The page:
A Restaurant Make-Ahead Trick for Whole Roast Duck:
I learned a great make-ahead trick for roast duck—really for any roast bird— from Boston Chef Jody Adams. Things move quickly in a busy restaurant kitchen, and as Jody says, “It’s hell to break down a whole duck when it’s hot for service.” So Jody and her cooks roast the ducks a day in advance. Then, before the customers arrive, they can calmly carve the ducks while cool (both the ducks and the cooks who are just starting dinner service). The ducks get portioned, and then when an order comes in, the portions are blasted in the hot oven to heat and crisp them up. This is a great technique for the home cook to keep in mind, especially for stress-free entertaining.
In the case of Whole Roast Duck with Hoisin Sauce, follow the recipe through step 3. After roasting, let the duck cool at room temperature (without glazing). Cover and refrigerate for up to 24 hours. To serve, carve the duck into pieces and put them skin side up on a heavy-duty rimmed baking sheet. Heat the oven to 500 degrees convection (525 degrees standard if you don’t have convection). Let the duck sit at room temperature as the oven heats. Slide the duck into the oven and heat for 5 minutes, then brush with about half the glaze. Continue heating, brushing again with glaze after another 5 minutes. Expect carved pieces of cold duck to take 10 to 15 minutes to heat through and get crisp.
Shopping for Duck:
Whole Duck: Long Island duck, sometimes called Pekin, is the most widely available duck variety and can be found in most well-stocked markets. Fortunately, this popular breed makes fine eating, and its generous size (5 to 6 pounds) provides enough rich, dark meat to serve 4 people. Some producers apply the term duckling to their birds, but this is merely a marketing ploy meant to underscore their tenderness. Long Island ducks are a fast-growing breed that come to market at a young age, not more than 8 weeks, so whether the duck is labeled duck or duckling, you can expect the same tender, fatty bird. In most markets, look for whole ducks in the freezer section; when handled properly, freezing does nothing to diminish the quality of the meat. To defrost, leave the duck in its original wrapping, place it on a baking dish to catch any drips, and allow 2 full days in the refrigerator to defrost.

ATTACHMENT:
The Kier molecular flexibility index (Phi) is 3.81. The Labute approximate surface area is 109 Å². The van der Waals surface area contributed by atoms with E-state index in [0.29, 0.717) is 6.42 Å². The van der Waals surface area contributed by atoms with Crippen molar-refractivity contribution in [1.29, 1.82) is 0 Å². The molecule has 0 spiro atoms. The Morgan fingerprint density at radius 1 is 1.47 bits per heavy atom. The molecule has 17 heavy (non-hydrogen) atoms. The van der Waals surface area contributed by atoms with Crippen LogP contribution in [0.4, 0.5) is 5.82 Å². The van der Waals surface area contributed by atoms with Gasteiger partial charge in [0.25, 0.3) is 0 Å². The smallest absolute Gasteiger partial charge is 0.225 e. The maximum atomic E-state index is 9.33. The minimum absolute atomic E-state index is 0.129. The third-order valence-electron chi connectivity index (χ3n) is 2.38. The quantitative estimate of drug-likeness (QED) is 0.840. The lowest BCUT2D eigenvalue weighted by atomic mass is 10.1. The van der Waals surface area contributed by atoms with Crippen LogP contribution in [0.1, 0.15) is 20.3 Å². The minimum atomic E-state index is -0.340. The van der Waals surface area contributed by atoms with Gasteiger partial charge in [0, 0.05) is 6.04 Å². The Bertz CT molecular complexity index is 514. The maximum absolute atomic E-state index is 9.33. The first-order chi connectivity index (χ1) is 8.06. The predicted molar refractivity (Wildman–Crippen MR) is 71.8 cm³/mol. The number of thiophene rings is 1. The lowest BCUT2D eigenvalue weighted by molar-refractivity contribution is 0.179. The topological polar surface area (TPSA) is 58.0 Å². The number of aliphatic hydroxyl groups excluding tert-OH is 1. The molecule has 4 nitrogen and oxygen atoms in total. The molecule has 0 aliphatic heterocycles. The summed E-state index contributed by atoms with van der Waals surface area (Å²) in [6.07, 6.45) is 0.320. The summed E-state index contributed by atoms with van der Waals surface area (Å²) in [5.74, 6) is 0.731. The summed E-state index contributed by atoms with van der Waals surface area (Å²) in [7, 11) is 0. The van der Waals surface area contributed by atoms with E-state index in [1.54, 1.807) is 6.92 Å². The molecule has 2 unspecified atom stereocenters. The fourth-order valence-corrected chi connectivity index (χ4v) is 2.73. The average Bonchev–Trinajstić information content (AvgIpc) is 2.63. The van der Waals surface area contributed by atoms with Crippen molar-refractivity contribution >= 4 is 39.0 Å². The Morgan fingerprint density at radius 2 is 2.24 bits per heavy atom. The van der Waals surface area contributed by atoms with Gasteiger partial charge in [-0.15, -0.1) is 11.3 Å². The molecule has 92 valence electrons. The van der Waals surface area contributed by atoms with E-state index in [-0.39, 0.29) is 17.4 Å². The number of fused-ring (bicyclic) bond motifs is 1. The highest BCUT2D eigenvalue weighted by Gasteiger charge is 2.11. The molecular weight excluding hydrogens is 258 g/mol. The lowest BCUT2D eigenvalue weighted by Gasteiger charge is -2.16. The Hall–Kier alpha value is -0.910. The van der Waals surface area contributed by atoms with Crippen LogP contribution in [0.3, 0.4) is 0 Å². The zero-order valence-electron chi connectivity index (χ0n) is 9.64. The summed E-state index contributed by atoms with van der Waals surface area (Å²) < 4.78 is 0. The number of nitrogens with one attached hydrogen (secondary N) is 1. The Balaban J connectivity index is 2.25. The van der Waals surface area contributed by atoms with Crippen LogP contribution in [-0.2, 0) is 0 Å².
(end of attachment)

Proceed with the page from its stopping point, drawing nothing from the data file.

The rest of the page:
Some specialty markets and mail-order sources carry other breeds, such as the Muscovy, a smaller, leaner duck. I prefer the larger Long Island ducks, because when I roast a duck, I want enough meat to serve a small dinner party-which to me means at least 4 people. If you’re the sort of cook who roasts a whole duck for 2 people, by all means seek out one of these smaller birds.
Duck Breast: Duck breasts, often labeled by their French name, magrets, can be found fresh or frozen in specialty markets and many upscale supermarkets and through mail-order sources. They are typically sold in vacuum packages of one or two to the pack. Unlike chicken, with which we face the choice among bone-in, boneless, skin on, and skinless, duck breasts are always sold boneless and skin-on. The most commonly available come from Moulard (or Mullard) ducks, the larger of the two species commercially available. (Long Island, or Pekin, is the second type, and is more often sold whole; see Whole Duck, above.) Moulard has a more robust, beefier flavor than Long Island, and I find its heftier size works perfectly for the sear-roasting technique in my recipe. On occasion I have seen a third variety of duck breast, those from Muscovy ducks, a smaller, South American breed (sometimes called Barbarie). Muscovy ducks share characteristics of the Moulard and Long Island in that they are robust and beefy like the former but smaller like the latter. Not all markets, however, specify species. The best way to tell is by size: If the breast is in the 12- to 14-ounce range, it’s Moulard. If by chance you come across a smaller breast (around 8 ounces), it’s Long Island.
Wild Duck: If you are a hunter, or friendly with any duck hunters, you know that wild ducks differ dramatically from their plump, fatty, domesticated counterparts. The few times I’ve been the benefactor of a hunter’s bounty, I’ve received dressed ducks weighing as little as 8 ounces and none more than 2 pounds. The best way to roast these lean, bony birds is to brush them with some kind of fat (butter or oil) or wrap them in bacon and roast at relatively high heat (450 degrees) until the breast meat is rosy pink, about 30 minutes. (The slow-roast method I advocate for farm-raised ducks would leave wild duck dried out.) Let the ducks rest for 10 minutes or so, then carve off the breast and serve. The thighs are too tough and stringy to eat as is, so transfer them to a small covered pot with a little bit of broth and braise them in a 300-degree oven until they are tender, another hour or so. They make a fine lunch the next day, or the basis for pasta sauce.